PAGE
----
As COVID-19 intensified, community administrators canceled all trips and temporarily closed the dining halls. Residents, who must wear masks at all times and are not permitted to have visitors inside the building, have meals delivered to their rooms and rely on drivers and staff to pick up prescriptions and groceries. Nassau County, where the community is located, has experienced nearly 40,000 confirmed coronavirus cases and more than 2,000 deaths.

Although the performance wasn’t without its complications—Superior had to find the right speakers, a setting accessible for Wi-Fi, and a screen to project the performance on—she couldn’t help smiling behind her mask as the students played.

“It was a wonderful afternoon,” says Superior, who had hors d’oeuvres for residents to enjoy during the performance. “They love classical music. There was a sense of community, even though they understood it’s not our community here in New York.”

The performance was Superior’s first experiment organizing an activity over Zoom. But its success has led her to plan virtual yoga, cooking, cocktail creation classes, and hopefully additional musical performances in the future.

Erin Parker
Erin Parker

Parker, who is currently seeking out student teaching opportunities and plans to start an event ensemble, has been inspired to organize her own Zoom concerts for family and friends she has’’t seen in months.

Miller sees the virtual concert as an extension of the spirit he experienced on campus.

“There’s conservatories across the US that are filled with incredibly talented people. But UT—we’re still here. We have this really special aura,” he says. “Being able to share the Volunteer spirit with somebody outside of Tennessee, outside of the Southeast—I never thought I’d be able to share what I do with people this way.”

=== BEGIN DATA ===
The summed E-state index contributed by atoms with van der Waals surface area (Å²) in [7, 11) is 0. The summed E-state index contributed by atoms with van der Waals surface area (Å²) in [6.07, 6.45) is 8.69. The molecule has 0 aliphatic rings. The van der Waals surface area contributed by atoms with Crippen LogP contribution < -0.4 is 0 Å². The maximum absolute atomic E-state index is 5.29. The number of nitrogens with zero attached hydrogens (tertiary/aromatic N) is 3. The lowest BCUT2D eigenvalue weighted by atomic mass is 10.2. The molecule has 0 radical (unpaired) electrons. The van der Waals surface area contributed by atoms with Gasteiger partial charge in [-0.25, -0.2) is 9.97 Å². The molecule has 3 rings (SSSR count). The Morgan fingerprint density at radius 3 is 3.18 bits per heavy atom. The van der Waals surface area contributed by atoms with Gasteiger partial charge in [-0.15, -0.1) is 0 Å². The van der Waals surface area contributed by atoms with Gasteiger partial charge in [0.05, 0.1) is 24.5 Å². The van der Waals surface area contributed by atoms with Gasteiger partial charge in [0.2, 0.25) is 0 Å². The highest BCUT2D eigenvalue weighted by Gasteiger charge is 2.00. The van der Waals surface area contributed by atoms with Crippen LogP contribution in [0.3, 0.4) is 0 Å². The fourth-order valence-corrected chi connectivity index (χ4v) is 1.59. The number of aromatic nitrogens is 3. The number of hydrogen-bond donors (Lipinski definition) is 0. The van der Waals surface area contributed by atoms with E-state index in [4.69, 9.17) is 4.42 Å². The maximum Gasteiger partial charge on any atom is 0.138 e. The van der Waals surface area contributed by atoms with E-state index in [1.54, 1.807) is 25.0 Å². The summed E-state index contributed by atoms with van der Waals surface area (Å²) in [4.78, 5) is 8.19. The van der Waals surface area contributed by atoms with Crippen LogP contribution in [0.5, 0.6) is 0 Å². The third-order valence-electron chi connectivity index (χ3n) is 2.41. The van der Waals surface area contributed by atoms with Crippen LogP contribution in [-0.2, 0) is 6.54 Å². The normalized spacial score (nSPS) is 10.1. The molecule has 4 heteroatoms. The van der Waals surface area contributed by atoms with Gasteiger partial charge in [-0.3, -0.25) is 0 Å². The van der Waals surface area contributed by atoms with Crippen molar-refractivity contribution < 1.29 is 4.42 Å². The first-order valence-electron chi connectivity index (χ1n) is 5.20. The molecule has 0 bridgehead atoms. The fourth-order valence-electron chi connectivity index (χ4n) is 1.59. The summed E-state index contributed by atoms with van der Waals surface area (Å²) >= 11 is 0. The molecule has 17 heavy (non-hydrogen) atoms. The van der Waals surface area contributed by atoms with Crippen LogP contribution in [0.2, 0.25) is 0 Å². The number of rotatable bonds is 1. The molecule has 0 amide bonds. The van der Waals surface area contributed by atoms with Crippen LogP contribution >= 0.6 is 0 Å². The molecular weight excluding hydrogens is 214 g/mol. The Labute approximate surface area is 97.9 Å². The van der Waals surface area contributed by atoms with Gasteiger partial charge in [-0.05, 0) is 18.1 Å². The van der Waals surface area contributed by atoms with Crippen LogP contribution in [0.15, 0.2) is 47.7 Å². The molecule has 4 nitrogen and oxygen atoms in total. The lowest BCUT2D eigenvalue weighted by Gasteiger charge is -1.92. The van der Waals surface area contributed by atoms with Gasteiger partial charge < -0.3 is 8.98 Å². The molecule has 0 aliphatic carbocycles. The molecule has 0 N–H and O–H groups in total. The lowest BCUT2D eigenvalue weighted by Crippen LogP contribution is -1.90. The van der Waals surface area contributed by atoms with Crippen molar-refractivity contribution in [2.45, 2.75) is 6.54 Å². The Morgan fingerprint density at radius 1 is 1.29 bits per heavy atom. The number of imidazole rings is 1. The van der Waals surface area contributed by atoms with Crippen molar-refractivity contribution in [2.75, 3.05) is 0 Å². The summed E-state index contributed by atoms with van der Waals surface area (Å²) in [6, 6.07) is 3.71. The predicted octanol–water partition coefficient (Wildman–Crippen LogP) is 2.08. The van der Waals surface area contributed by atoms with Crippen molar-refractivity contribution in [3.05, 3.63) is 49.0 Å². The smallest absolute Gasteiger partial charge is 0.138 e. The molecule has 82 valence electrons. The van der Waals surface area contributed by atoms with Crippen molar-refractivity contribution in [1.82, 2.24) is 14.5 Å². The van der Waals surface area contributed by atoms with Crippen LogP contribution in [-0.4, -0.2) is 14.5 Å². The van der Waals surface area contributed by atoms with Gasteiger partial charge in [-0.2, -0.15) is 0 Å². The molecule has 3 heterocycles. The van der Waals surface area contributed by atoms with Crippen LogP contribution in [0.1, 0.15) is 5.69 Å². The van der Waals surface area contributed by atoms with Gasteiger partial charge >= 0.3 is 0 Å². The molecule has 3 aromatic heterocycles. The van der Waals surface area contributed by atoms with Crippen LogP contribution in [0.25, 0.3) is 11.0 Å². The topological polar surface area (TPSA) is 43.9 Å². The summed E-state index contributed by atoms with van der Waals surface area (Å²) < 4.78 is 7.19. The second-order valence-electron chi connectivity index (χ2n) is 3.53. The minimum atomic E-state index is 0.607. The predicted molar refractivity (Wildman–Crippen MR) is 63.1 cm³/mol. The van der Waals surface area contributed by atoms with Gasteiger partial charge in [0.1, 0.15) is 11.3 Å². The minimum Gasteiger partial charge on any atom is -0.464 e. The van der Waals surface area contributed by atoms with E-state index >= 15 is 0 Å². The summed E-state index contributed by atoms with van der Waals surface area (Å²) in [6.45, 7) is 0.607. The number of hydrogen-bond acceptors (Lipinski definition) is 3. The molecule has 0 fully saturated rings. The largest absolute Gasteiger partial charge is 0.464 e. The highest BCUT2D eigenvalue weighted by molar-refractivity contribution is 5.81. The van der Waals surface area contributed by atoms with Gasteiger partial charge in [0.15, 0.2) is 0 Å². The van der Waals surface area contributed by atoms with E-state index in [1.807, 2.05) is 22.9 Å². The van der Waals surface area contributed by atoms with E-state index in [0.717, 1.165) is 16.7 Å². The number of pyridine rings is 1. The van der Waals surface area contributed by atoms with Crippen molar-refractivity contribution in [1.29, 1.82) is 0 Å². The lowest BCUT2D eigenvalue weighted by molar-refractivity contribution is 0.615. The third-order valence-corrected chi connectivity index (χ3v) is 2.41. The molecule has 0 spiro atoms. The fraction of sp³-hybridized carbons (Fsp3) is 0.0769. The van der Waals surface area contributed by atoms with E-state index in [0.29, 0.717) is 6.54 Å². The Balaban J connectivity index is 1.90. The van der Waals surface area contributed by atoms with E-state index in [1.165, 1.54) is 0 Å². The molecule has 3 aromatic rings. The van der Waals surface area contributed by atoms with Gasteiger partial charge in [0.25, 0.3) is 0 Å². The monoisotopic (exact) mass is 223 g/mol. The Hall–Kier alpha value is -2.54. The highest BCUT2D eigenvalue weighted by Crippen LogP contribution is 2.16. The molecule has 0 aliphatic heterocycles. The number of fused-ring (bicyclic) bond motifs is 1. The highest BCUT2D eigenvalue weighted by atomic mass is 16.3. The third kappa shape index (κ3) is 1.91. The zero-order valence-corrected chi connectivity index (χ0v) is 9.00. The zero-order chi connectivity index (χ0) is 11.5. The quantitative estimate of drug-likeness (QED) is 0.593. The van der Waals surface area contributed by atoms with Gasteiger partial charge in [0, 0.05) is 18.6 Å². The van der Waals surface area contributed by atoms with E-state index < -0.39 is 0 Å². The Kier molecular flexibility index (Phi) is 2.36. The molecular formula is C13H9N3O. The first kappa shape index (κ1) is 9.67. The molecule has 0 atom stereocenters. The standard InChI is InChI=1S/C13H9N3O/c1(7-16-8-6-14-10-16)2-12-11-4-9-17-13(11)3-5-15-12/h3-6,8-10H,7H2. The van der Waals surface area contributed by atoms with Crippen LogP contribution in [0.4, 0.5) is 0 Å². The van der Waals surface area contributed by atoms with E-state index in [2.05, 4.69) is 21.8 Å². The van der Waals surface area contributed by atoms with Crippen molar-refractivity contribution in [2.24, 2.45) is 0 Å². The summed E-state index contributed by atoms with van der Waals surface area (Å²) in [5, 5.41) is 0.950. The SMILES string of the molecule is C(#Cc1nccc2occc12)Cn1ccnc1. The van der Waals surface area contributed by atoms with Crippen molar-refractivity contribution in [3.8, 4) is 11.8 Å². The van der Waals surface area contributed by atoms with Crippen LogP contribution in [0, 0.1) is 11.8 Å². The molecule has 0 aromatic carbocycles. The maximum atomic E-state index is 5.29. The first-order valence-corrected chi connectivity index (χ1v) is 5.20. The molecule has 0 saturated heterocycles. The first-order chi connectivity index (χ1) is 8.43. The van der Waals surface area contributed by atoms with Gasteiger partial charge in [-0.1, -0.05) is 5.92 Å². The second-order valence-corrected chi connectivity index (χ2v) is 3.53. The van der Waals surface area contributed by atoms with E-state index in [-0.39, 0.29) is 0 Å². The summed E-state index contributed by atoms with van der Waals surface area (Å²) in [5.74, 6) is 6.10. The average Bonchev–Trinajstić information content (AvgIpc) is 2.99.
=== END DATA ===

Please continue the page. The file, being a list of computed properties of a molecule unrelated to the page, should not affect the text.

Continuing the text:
This summer he has been invited to train with both a viola professor at Vanderbilt University’s Blair School of Music and the principal violist at the Nashville Symphony, using Zoom and online learning tools.

Herndon hopes to incorporate more virtual activities in future semesters for her students. Virtual performances may not substitute for a live performance in front of a crowd, but they demonstrate a creative way forward in a time when audiences are unable to gather.

“It’s just like interacting over Zoom isn’t the same as being in the same room together,” Herndon says. “But knowing what we know now, we see what is possible.”

___

CONTACT

Brian Canever (865-974-0937, bcanever@utk.edu)

Jeff Roberts (865-974-8935, jrobe126@utk.edu)